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Deep Vein Thrombosis (DVT) - Blood Clots in Deep Veins 

Introduction
A deep vein thrombosis (DVT) is a blood clot that forms in the deep large veins of the pelvis, legs, thighs, or arms.  A DVT can reduce or block the flow of blood in a vein.  It may dislodge and travel in the bloodstream, causing a stroke, pulmonary embolism, heart attack, or death.  DVT is a potentially life-threatening condition and requires immediate medical attention.  DVTs may be treated with medications or surgery.

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Anatomy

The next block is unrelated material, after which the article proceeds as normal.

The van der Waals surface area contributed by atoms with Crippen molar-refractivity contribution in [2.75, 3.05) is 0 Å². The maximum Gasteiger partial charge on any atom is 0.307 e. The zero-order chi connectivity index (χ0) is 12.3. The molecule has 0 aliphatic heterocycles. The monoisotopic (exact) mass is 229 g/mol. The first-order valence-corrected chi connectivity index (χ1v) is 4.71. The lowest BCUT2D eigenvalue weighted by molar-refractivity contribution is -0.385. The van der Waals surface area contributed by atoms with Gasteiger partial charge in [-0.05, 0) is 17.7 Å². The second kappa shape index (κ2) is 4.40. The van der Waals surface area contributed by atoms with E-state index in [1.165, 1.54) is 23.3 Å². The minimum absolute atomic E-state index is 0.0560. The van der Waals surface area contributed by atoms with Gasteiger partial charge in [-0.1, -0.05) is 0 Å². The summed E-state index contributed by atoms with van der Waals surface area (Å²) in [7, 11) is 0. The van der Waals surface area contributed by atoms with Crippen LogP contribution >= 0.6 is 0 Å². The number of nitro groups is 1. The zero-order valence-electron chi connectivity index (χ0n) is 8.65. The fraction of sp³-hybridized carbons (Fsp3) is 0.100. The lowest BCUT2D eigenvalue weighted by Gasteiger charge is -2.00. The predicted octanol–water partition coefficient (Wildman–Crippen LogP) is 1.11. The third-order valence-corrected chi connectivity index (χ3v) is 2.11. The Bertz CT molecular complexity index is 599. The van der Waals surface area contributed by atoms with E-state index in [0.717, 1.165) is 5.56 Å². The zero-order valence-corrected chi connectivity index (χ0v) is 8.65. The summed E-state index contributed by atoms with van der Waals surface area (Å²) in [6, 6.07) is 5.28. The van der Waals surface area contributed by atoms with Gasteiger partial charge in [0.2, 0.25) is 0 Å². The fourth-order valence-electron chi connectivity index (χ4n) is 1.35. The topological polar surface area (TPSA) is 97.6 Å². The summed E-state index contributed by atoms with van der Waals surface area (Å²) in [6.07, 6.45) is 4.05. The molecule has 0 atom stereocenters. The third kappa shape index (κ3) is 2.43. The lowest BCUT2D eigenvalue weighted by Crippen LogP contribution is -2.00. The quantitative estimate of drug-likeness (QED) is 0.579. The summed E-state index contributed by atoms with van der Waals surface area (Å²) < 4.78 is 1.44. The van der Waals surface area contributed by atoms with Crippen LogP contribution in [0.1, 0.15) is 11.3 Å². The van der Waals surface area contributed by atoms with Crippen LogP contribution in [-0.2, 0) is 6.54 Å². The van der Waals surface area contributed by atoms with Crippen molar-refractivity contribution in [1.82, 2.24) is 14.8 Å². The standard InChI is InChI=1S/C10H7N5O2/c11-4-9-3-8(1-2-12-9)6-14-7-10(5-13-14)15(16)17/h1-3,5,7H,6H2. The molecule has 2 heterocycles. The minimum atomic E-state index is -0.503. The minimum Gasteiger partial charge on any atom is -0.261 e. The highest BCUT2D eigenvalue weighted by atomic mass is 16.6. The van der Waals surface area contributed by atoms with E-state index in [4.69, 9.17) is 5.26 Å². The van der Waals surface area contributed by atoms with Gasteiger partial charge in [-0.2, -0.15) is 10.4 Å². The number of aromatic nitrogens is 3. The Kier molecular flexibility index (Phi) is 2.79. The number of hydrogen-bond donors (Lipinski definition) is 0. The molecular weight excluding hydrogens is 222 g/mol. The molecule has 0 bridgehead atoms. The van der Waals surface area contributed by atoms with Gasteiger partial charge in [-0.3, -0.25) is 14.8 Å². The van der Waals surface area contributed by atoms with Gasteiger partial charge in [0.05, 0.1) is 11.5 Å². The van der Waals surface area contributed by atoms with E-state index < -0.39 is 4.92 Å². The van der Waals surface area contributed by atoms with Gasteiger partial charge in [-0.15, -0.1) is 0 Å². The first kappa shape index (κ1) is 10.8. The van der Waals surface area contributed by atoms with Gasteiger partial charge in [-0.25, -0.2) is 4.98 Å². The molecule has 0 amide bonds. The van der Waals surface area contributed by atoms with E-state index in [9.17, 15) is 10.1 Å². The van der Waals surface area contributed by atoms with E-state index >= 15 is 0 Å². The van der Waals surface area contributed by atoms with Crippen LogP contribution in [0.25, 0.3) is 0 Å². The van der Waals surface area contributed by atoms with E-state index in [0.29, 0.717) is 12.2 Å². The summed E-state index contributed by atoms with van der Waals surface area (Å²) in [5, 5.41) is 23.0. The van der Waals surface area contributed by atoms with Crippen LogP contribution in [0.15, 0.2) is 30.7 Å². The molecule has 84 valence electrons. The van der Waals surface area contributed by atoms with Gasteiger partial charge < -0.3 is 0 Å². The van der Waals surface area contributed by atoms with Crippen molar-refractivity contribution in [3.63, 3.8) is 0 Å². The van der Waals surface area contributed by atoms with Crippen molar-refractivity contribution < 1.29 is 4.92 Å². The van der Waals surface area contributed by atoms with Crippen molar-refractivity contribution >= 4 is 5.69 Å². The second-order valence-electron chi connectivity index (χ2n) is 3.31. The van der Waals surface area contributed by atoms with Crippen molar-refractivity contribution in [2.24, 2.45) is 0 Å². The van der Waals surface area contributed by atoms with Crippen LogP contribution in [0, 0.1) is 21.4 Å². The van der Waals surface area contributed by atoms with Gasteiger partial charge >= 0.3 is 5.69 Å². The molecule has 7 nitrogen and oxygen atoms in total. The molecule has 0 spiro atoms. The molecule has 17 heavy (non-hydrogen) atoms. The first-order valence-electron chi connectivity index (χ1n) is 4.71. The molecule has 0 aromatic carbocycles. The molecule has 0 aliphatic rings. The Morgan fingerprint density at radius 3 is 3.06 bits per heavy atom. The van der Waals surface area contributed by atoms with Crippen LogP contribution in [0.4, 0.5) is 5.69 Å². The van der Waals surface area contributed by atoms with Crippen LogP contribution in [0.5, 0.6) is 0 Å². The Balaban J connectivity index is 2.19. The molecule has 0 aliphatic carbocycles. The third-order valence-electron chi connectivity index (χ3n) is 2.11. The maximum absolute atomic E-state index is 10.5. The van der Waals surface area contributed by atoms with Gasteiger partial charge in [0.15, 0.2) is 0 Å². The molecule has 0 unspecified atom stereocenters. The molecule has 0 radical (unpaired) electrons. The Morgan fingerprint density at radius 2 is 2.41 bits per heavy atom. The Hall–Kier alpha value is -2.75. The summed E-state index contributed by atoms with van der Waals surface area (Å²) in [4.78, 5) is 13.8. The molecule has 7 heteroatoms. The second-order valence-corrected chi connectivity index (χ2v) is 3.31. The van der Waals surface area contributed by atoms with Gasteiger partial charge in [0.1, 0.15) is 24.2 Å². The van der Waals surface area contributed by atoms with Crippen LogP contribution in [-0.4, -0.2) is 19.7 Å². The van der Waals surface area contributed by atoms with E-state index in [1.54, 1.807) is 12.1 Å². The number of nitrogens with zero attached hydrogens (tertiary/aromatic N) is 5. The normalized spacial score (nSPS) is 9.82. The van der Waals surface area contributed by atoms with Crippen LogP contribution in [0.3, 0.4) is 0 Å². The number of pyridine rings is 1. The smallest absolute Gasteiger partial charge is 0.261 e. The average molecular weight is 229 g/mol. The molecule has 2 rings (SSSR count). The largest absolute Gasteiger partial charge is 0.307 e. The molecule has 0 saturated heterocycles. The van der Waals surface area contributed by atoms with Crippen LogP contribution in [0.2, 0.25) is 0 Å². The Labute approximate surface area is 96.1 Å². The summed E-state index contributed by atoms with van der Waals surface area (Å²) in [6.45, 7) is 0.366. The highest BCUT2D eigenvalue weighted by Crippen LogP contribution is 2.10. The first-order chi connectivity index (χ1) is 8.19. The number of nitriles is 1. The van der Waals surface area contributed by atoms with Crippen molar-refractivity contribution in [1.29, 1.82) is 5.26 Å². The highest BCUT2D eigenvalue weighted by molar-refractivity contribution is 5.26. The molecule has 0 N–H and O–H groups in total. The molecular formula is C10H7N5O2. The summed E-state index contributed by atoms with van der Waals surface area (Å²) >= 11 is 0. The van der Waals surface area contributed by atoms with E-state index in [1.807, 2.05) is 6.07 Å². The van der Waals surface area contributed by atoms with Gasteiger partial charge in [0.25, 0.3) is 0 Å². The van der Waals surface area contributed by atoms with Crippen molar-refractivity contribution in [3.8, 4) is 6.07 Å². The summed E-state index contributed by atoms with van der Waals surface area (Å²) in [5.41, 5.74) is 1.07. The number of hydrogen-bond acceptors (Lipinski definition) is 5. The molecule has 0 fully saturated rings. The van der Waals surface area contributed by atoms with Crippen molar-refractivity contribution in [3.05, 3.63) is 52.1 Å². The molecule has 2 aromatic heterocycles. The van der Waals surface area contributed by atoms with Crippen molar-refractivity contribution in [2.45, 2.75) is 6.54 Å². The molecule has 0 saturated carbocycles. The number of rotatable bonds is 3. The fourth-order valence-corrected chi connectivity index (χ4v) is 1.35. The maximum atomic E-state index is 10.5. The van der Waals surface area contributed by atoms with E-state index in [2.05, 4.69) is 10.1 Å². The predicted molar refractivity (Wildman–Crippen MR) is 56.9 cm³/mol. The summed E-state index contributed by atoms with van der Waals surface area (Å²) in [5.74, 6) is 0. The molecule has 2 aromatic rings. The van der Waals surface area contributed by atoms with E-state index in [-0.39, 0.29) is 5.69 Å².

The heart has several large arteries and veins connected to it that branch out and become smaller as they travel throughout your body.  Your arteries and veins are blood vessels that deliver blood throughout your body in a process called circulation.  Arteries carry oxygenated blood away from your heart.  Veins carry deoxygenated blood from your body and lungs back to your heart.

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Causes
DVTs can occur in the deep large veins of the pelvis, legs, thighs, or arms.  They may develop after prolonged bed rest or immobility, such as after long plane or car trips.  Risk factors may increase the likelihood of DVT development.

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Symptoms
A DVT can cause pain or tenderness, redness, warmth, and swelling. A DVT in the leg may cause the one leg to swell, discolor, and cramp like a “charley horse.”  A DVT in the arm may cause upper arm or neck swelling.